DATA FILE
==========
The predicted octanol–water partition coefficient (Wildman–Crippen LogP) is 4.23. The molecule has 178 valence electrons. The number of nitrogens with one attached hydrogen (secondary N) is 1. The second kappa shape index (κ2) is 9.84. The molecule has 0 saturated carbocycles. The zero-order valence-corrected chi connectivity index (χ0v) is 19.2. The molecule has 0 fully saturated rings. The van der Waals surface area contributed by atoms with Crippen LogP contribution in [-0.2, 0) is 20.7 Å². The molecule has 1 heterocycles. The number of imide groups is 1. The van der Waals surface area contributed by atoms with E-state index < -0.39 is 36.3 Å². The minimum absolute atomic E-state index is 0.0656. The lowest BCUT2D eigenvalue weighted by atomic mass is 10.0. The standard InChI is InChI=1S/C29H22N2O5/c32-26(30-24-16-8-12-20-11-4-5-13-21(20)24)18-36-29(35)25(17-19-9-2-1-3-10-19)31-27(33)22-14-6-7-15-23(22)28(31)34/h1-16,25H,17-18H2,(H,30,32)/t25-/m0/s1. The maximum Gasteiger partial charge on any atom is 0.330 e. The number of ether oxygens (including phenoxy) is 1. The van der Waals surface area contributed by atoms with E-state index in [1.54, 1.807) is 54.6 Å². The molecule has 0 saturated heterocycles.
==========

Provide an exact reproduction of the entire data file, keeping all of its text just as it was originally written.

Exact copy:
The predicted octanol–water partition coefficient (Wildman–Crippen LogP) is 4.23. The molecule has 178 valence electrons. The number of nitrogens with one attached hydrogen (secondary N) is 1. The second kappa shape index (κ2) is 9.84. The molecule has 0 saturated carbocycles. The zero-order valence-corrected chi connectivity index (χ0v) is 19.2. The molecule has 0 fully saturated rings. The van der Waals surface area contributed by atoms with Crippen LogP contribution in [-0.2, 0) is 20.7 Å². The molecule has 1 heterocycles. The number of imide groups is 1. The van der Waals surface area contributed by atoms with E-state index < -0.39 is 36.3 Å². The minimum absolute atomic E-state index is 0.0656. The lowest BCUT2D eigenvalue weighted by atomic mass is 10.0. The standard InChI is InChI=1S/C29H22N2O5/c32-26(30-24-16-8-12-20-11-4-5-13-21(20)24)18-36-29(35)25(17-19-9-2-1-3-10-19)31-27(33)22-14-6-7-15-23(22)28(31)34/h1-16,25H,17-18H2,(H,30,32)/t25-/m0/s1. The maximum Gasteiger partial charge on any atom is 0.330 e. The number of ether oxygens (including phenoxy) is 1. The van der Waals surface area contributed by atoms with E-state index in [1.54, 1.807) is 54.6 Å². The molecule has 0 saturated heterocycles.